C. Scott Ananian cscott at laptop.org
Thu May 22 12:40:01 EDT 2008

On 5/22/08, Carl-Daniel Hailfinger <c-d.hailfinger.devel.2006 at gmx.net> wrote:
> On 22.05.2008 17:01, C. Scott Ananian wrote:
>  > On 5/22/08, Carl-Daniel Hailfinger <c-d.hailfinger.devel.2006 at gmx.net> wrote:
> A statement of security is a nice theft deterrent. This may change once
>  the bad guys realize circumvention is very doable.

Again, it's a matter of cost.  All security is bypassable for some
cost.  How much do you want to make it cost, and how much does it cost

>  > Yes, there were some design details with Gen 1 hardware that turned
>  > out to make it difficult to safely reflash, even though the flash chip
>  > is big enough to accomodate a backup OFW.  The EC is perfectly capable
>  > of recovering OFW, but the EC memory map coincides with the erase
>  > block size of the SPI flash, unfortunately, so there's a critical
>  > window during which all of the EC code must be erased.  We hope to fix
>  > that with Gen 2.
> There are SPI flash chips on the market which have an erase granularity
>  of half the size of the EC code or even less. Selecting such a chip
>  should work even for Gen 1 unless I'm missing a key detail.

See http://dev.laptop.org/ticket/5314

>  >>  >  k) more open software: we may not need an EC, and if we do we may be
>  >>  > able to ensure its code is open.  We may change the wireless device,
>  >>  > and/or be able to switch to open firmware for it.
>  >>
>  >> I believe item k) was already in the contracts with Quanta and Marvell,
>  >>  unless the official announcements back then were wrong. It has been
>  >>  stated repeatedly by OLPC officials that the only thing preventing a
>  >>  full open source wireless firmware is the lack of time for porting the
>  >>  code to another embedded OS. There were also statements like "We are
>  >>  working with Quanta to release EC source code", so I think that's also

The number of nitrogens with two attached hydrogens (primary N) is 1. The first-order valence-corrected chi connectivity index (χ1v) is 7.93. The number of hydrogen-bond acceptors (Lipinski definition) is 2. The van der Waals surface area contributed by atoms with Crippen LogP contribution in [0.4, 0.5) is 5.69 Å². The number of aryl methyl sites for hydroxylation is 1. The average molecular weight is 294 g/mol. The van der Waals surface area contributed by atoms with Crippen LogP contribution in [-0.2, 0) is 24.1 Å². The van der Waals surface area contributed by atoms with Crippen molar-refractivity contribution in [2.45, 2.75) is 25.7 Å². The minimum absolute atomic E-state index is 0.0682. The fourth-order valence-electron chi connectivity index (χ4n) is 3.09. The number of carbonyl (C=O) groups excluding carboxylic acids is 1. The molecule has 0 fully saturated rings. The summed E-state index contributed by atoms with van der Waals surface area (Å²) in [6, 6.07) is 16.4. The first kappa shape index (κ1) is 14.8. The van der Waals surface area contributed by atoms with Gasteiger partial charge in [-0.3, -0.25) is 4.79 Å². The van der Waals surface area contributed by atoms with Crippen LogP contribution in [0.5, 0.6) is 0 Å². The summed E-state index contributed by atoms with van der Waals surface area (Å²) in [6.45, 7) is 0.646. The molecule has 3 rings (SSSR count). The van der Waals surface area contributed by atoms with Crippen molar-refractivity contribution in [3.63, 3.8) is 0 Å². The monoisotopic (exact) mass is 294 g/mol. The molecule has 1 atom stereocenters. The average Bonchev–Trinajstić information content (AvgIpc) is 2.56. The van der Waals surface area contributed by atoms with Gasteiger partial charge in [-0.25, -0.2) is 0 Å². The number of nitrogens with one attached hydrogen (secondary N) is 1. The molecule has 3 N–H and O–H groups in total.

>  >>  mostly a problem with lack of time.
>  >>
>  >
>  > Yes, it was intended, but the production schedule and component
>  > availability forced us to build on some pre-existing closed-source
>  > components, and now that we've reached this point in the manufacturing
>  > cycle for XO-1, we have very little leverage left with Quanta.  We did
>  > make our best effort, but there were also some unforeseen interactions
>  > with the manufacturing contract we signed with Quanta.  Quanta
>  > designed the motherboard and took responsibility for making
>  > modifications for manufacturability and to address defects, and now
>  > they've ended up with significant IP rights in our schematic.  This
>  > has made it hard to properly support the open EC effort, since by the
>  > terms of the contract we can't even show them the pinout of the EC.
>  > We recently hired Paul Fox as firmware engineer, so we're still hard
>  > at work on this.  We hope that we can work out agreements with Quanta
>  > to publish at least pinout information for the EC.  It's complicated
>  > by the fact that most of Quanta's team working on the XO-1 design has
>  > moved on to other projects now.
>  >
> That's really a nice writeup of the current situation. Could you please
>  put it (perhaps even verbatim) into the wiki and link it from the EC and
>  OpenEC pages? Thanks!

I'd appreciate if you (or someone else on devel@) could do so.

>  > The http://www.open80211s.org/ effort is being funded by OLPC to try
>  > to address the wireless firmware issue (among other goals).  I don't
>  > really know what mesh solutions are being considered for XO-2, but
>  > there are more vendors with 802.11s solutions now than there were when
>  > we designed the XO-1, so we have more choices and leverage.
> That's good to hear. Again, adding this info to the wiki would help
>  public perception a lot.


Open80211s.org really needs better publicity; there are a lot of
experiments I'd like to try with the 802.11s protocols if I had
someone with the time to hack into the code & get the numbers.

                         ( http://cscott.net/ )

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